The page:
Brand Heritage Example: Hermes

There are many excellent examples of brand heritage in the marketplace today.

One of the most potent examples of heritage branding is Hermes, a French fashion brand.

Hermes is the oldest and longest-standing fashion brand in the world a deep sense of history and tradition. Since Thierry Hermes founded the brand in the 1837, it has remained family-owned spanning five generations. 

A brand like Hermes doesn’t just sell the idea of luxury items, it sells prestige and exclusivity. To this day, the company is also known for its legendary commitment to quality.

The iconic Hermès Birkin bag was named after Jane Birkin who first carried her purse in 1984 (in a black crocodile skin) which has become an enduring symbol of style and status ever since.

From their early history in saddlery and fine leather goods, Hermès has evolved into a luxury goods company with retail stores in France and abroad (including the US, Hong Kong, Japan), but still manages to maintain its artisanal identity.

This heritage is a huge drawcard for the brand with many of their customers forming a bond not just with their high-quality products, but with their rich history.

Brand Heritage Example: Penguin Books

Another example of a brand with associations of heritage and history is Penguin.

As the origin story goes; a young publisher by the name of Allen Lane found himself waiting for a train so stopped into the train station bookstore for something to read.

He was disappointed to find overpriced, mediocre books and saw a gap to produce a more affordable higher-quality alternative.

Everything about that story from the associations with train travel to a time before mobile phones when everyone read books, speaks to history and nostalgia.

How To Create A Heritage Brand

When it comes to building a heritage brand, your brand either has a history or it doesn’t. But even if your brand is relatively new, that doesn’t mean it can’t leverage history, nostalgia and tradition.

If your brand has a history, lean into it. Use those moments of glory from the past to legitimize and inform what you do today.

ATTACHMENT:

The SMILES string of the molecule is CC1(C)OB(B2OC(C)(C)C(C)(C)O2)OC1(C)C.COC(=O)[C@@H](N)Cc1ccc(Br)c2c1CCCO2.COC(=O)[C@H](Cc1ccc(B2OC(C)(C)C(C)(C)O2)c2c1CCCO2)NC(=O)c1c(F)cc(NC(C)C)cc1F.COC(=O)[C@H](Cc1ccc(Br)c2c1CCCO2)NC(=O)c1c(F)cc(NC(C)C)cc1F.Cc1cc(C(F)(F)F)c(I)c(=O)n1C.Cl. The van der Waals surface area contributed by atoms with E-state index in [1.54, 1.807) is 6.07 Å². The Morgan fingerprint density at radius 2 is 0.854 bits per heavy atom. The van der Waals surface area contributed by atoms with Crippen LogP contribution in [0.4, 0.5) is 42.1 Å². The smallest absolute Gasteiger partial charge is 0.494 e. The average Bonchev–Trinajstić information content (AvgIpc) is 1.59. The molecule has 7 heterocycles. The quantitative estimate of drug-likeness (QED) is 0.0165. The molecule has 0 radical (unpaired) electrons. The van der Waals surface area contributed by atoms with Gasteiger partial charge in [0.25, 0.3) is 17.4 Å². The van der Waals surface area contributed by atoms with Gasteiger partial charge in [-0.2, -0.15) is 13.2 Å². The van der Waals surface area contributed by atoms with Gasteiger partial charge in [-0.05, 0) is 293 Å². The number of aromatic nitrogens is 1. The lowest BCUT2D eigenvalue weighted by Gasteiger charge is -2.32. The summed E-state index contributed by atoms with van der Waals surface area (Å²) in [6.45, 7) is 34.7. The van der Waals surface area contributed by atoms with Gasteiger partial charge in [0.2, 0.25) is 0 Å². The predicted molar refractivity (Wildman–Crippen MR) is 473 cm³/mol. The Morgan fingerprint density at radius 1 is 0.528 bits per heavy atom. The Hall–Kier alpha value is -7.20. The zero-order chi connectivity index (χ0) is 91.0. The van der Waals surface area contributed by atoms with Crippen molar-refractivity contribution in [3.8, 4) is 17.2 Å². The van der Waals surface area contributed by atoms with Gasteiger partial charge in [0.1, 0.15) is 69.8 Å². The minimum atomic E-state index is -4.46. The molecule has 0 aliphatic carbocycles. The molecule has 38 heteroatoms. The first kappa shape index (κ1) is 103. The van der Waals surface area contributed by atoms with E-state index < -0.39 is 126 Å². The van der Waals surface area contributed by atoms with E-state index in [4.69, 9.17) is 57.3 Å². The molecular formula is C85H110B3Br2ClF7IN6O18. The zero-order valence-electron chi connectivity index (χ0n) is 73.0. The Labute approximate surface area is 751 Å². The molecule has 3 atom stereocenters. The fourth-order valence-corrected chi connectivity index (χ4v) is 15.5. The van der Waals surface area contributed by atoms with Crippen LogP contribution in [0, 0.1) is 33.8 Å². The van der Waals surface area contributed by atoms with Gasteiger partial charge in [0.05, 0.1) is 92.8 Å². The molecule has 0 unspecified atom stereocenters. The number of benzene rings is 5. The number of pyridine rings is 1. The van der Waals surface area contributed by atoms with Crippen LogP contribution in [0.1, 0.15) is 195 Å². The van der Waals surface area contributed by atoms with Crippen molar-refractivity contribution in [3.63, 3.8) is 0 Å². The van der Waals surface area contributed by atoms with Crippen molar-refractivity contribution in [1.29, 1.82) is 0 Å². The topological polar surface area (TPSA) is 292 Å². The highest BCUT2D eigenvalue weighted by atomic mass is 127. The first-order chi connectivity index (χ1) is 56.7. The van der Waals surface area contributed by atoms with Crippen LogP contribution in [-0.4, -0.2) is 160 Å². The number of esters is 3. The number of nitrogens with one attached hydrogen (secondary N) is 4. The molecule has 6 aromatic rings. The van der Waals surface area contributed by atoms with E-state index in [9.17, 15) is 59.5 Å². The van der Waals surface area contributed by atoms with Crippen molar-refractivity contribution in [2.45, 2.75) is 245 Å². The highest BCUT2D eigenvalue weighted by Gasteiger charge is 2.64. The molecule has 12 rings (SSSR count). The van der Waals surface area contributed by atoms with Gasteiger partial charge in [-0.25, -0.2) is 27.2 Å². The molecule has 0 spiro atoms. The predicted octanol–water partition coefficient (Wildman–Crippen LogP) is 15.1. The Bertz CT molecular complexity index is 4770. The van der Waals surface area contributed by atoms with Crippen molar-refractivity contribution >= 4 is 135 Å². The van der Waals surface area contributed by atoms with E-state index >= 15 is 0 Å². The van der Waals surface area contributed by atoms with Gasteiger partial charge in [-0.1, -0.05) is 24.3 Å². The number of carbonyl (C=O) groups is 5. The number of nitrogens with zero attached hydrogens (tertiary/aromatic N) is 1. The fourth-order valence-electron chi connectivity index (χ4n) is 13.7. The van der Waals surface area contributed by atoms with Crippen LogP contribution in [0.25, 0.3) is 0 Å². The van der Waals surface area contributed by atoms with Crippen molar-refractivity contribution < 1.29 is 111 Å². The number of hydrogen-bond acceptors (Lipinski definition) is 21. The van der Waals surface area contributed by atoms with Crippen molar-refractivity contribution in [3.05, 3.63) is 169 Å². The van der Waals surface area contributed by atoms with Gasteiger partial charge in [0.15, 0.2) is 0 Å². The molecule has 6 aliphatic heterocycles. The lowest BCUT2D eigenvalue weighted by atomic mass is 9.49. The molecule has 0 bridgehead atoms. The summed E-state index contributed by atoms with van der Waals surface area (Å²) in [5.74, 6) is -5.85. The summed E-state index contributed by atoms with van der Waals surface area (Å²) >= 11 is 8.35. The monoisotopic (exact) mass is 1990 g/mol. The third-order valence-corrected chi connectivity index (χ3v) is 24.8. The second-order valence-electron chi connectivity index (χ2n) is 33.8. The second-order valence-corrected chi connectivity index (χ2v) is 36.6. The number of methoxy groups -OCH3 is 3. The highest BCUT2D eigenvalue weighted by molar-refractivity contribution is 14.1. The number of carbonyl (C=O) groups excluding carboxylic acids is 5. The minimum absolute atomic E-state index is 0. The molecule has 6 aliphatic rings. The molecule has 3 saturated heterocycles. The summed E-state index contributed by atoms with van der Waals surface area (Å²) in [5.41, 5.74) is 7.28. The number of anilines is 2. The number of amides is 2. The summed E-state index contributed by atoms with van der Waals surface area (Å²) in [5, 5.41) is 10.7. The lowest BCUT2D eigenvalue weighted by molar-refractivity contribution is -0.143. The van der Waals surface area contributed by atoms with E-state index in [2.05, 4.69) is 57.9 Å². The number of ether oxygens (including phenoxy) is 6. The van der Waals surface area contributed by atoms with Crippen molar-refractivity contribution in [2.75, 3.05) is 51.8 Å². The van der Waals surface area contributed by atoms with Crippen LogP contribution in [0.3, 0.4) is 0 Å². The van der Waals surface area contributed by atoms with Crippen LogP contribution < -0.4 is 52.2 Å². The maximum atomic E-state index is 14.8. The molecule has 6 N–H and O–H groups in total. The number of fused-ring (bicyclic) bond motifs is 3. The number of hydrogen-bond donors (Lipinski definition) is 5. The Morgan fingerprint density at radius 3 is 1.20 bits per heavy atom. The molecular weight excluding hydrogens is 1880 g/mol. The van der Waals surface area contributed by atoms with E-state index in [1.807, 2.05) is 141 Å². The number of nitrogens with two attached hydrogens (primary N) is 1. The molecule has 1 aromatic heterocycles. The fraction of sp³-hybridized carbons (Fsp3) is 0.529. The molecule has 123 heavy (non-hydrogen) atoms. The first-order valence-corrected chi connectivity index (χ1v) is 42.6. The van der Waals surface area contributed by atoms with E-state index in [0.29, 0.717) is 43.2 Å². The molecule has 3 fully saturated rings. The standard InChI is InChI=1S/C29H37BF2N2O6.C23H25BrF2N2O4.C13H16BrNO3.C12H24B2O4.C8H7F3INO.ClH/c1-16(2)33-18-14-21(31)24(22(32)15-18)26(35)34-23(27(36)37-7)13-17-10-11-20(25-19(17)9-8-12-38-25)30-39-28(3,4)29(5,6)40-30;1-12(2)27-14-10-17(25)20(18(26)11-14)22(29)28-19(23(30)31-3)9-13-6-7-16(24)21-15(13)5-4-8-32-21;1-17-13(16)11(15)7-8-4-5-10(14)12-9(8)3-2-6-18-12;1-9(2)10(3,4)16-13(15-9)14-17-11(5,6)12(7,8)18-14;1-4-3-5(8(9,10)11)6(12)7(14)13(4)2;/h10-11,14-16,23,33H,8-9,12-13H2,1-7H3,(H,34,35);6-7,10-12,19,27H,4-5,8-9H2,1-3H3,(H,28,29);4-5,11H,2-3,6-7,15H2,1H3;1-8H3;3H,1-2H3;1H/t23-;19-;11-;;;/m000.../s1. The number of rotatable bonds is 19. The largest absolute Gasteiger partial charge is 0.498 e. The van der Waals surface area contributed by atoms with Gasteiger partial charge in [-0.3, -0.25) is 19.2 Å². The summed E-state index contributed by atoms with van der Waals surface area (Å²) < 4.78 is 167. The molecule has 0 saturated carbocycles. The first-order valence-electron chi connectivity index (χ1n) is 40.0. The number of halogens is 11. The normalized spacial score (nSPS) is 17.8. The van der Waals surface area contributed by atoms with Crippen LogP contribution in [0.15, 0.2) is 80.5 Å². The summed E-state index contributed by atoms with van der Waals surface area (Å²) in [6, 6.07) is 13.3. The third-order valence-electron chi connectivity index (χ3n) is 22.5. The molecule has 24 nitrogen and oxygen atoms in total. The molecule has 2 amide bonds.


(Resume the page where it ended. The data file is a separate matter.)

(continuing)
Otherwise, create one by looking back to different points in time where there was something special happening that could be linked with what you’re doing now. 

Maybe your brand leverages a traditional process or tool. Maybe you can align with associations of a certain point in time or a certain traditional belief.

How To Build Brand Heritage With Story & Emotion

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Step 1: Get Clear On Your Brand Values

A brand’s values place a flag in the ground about what the brand holds dear in the way they do business. Such a commitment to brand integrity speaks to tradition. 

Brand values are usually a set of ideals or principles that guide how the company interacts with its customers, employees and other stakeholders. 

Brand value statements articulate what is important to the organization in terms of quality, service, innovation or simply how they interact with their customers and suppliers. 

Step 2: Deconstruct Your Brand Philosophy

Every business does things their way. 

Some businesses leverage modern technology while other businesses use tried and tested processes.

A brand’s method of how they do things represents their brand philosophy.

Of course, a brand’s philosophy can cross over into the values they have, though a philosophy tends to define a commitment to a method which in many cases can be traced back through time.

Step 3: Extract Tradition And History

Although not all businesses have history, many are born from events in history or have alignments to traditions.

These can come in the form of cultural custom or associations with a method or point in time. Not every brand needs to have 100 years of operations behind them to lean on heritage.

For example, many brands associate themselves with the industrial revolution.

“It’s a part of who we are,” says Joe Gagnon, global chief marketing officer at Caterpillar Inc., which has its roots in farming equipment before it became an international construction and mining company.”